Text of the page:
• UberFRESH: Uber is now delivering for restaurants. If you’re in the coverage area, a small fork and knife icon will show up to the far right in your regular Uber app. This service helps customers skip the long lines and parking hassles at their favorite restaurant.

Be like Uber, and really know your potential customers, and do what you can to meet their needs.

Be The Better Employer

You may not be able to offer the highest salaries or the most vacation time. As a small business, you might be able to offer comparable money, but with more schedule flexibility. Be generous with personal days or offer the option to work at home if possible. Today’s technology makes remote offices easier than ever to set up and function.

Or if you really want to go all out, take Bart Lorang’s lead. At his business, FullContact, he gives employees $7,500 as a “Paid, Paid Vacation.” Yes, that’s on top of their salaries.

“Flexible work options can reduce employee absences and turnover, both of which typically cost employers a hefty sum in lost productivity and extensive replacement costs,”  Sarah Sutton Fell, CEO, FlexJobs, wrote in a Huffington Post article “In fact, The Bureau of National Affairs estimates that over $11 billion is lost annually due to employee turnover.”

More so, happier employees will translate into better service and happier customers.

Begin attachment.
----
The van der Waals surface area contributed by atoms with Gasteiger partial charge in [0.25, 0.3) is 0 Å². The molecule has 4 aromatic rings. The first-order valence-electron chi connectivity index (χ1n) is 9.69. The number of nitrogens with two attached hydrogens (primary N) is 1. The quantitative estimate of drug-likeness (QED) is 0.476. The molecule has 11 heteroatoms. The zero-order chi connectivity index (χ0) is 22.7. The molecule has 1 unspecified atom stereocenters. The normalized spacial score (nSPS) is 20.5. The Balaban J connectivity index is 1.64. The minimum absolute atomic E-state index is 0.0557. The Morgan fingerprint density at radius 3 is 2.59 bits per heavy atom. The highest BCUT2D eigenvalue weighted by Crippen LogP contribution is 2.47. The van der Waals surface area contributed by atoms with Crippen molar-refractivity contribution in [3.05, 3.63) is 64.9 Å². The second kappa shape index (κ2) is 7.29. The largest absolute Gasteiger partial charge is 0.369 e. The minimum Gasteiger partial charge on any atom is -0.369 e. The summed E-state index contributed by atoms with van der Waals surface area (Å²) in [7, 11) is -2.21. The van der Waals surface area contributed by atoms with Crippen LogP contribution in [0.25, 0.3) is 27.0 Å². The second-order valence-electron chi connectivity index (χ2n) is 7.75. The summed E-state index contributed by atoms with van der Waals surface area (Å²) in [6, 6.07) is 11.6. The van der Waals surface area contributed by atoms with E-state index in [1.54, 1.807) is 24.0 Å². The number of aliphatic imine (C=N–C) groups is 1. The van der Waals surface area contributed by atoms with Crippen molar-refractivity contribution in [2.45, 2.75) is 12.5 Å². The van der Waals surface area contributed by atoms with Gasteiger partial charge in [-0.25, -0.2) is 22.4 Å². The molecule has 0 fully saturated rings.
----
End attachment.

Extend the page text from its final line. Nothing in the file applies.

Use Automated Inventory Management

 Fifty six percent of small business owners use manual processes to track inventory, according to the 2015 State of Small Business Report. The use of pen and paper or Excel spreadsheets slows down operations, leaving little time to personalize your line of business. Streamlining inventory control can help you keep up with the big guns:

  1. Track Customer behavior: Your program will track customer demand and shopping habits. Like Uber, you’ll be able to evolve with your customers, knowing what they want, when they want it.
  2. Speed Up Your Inventory Management: Simply put, you won’t spend hours writing down or manually keying in SKU numbers. Barcode scanners make your process quick and easy.
  3. Improve Customer Service: Your employees can always have access to product data when it’s needed.
  4. Keep Employees Happy: Inventory management implementation is done on-the-job. There will be little to now downtime, with knowledgeable trainers to help. In addition, when your warehouse is more organized, it will make your employees’ jobs less frustrating.

You can keep up with your larger competitors. It’s up to you to find ways to stand out that will fit your customers and bring noticeable success to your small business.

Stay ahead of the compitition with Wasp Barcode Technologies Inventory Management.  For a free demonstration, click here

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Brian Sutter

Brian Sutter

Director of Marketing at Wasp Barcode
Brian Sutter is the Director of Marketing at Wasp, responsible for the development and execution of the company’s marketing strategy. His role encompasses brand management, direct and channel marketing, public relations, advertising, and social media. He also writes and speaks on topics related to helping small business owners grow their business and improve operational efficiency.
Brian Sutter
Brian Sutter